The first dinner will be held on Monday, Jan. 19, Martin Luther King Jr. Day, at the Front Street coffee shop, according to owner Aldo Maiorana and Knapp. That event is already completely booked.
“I’m trying to offer a different way to eat out here,” Knapp, 27, told northforker. “I want it to feel like someone invited you to their home for dinner.”
Knapp will focus on locally available ingredients, including some that might seem unusual to the average diner. He said he may use flour made from local tree bark or tea made from pine needles.
An Indiana native, Knapp studied at Johnson and Wales and later worked at Noma in Copenhagen, Denmark, widely considered to be one of the world’s best restaurants. He is also the owner and head snail wrangler at Peconic Escargot snail farm in Cutchogue.
“It’s an opportunity to focus on what’s available in the winter time on Long Island,” Knapp said. “It can be difficult for a lot of the restaurants doing a farm-to-table concept.”
Following the inaugural dinner on Jan. 19, weekly diners will continue on Monday evenings at 7 p.m. The cost is $65 per person which includes dinner, non-alcoholic beverages and tax. A maximum of 16 people can attend and the event is BYOB.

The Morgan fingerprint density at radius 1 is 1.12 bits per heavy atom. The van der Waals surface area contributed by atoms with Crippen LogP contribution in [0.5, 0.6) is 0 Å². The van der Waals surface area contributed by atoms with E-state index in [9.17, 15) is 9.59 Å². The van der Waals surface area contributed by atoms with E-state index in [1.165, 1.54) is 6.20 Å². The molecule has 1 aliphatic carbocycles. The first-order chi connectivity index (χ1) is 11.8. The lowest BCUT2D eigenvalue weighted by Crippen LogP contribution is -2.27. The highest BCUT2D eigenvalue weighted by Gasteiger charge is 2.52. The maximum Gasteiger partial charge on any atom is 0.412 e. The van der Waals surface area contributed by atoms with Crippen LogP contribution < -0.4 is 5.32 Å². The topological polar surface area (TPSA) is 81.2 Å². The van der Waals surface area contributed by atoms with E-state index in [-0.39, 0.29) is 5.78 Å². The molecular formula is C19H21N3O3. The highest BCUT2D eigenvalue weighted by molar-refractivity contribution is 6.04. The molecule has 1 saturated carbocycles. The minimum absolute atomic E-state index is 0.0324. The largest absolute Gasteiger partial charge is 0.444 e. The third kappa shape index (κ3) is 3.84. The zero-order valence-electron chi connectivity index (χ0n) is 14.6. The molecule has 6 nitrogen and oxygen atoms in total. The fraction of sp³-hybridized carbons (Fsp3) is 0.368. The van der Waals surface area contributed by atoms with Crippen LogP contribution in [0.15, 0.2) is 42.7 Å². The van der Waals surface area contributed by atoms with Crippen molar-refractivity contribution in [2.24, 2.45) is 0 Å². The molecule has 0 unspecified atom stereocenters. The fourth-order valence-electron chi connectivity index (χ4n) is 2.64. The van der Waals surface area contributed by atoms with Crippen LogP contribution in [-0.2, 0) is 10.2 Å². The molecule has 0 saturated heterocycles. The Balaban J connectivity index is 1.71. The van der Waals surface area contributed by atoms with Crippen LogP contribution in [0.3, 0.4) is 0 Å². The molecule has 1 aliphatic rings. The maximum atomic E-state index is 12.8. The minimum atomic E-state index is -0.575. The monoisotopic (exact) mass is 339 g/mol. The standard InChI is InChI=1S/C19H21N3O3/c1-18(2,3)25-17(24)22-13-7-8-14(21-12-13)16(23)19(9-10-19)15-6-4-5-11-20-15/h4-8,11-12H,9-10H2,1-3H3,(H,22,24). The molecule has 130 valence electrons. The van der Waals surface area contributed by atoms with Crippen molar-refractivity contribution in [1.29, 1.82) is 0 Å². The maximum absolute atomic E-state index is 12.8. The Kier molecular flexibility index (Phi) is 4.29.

Knapp said the meal will be five courses with snacks served in between.
Maiorana, who currently only serves biscotti and scones along with his lattes, cappuccinos and coffees, noted Knapp will have creative reign over the event.
“The first dinner he is 100 percent in charge,” Maiorana said on Thursday.”I don’t know where it’s going to take us.”
Maiorana, who last operated a restaurant in Greenport in 2005, said he was happy to partner with Knapp.
“He’s young and ambitious, yet humble,” Maiorana said.
Knapp’s fiancé, Katelyn Luce, will head the front of the house. Expect to also see Knapp serving diners, as well.
“It’s a good opportunity to really focus on the guest,” he said.
A sample menu includes inventive dishes like Peconic Bay scallop hush puppies, goat’s milk yogurt with cauliflower and smoked anchovy and burdock and beetroot with monkish. The rotating menu is American-style and will always include local ingredients.
The name PawPaw refers to a fleshy, grapefruit-sized fall fruit found in the Midwest, Knapp said.
“Its about this experience of being able to go out and grab something that is only available for a short amont of time,” Knapp said.
Knapp described the split from First and South as amicable and said he left to focus on the snail farm.
Those who wish to make a reservation on a future date can click here.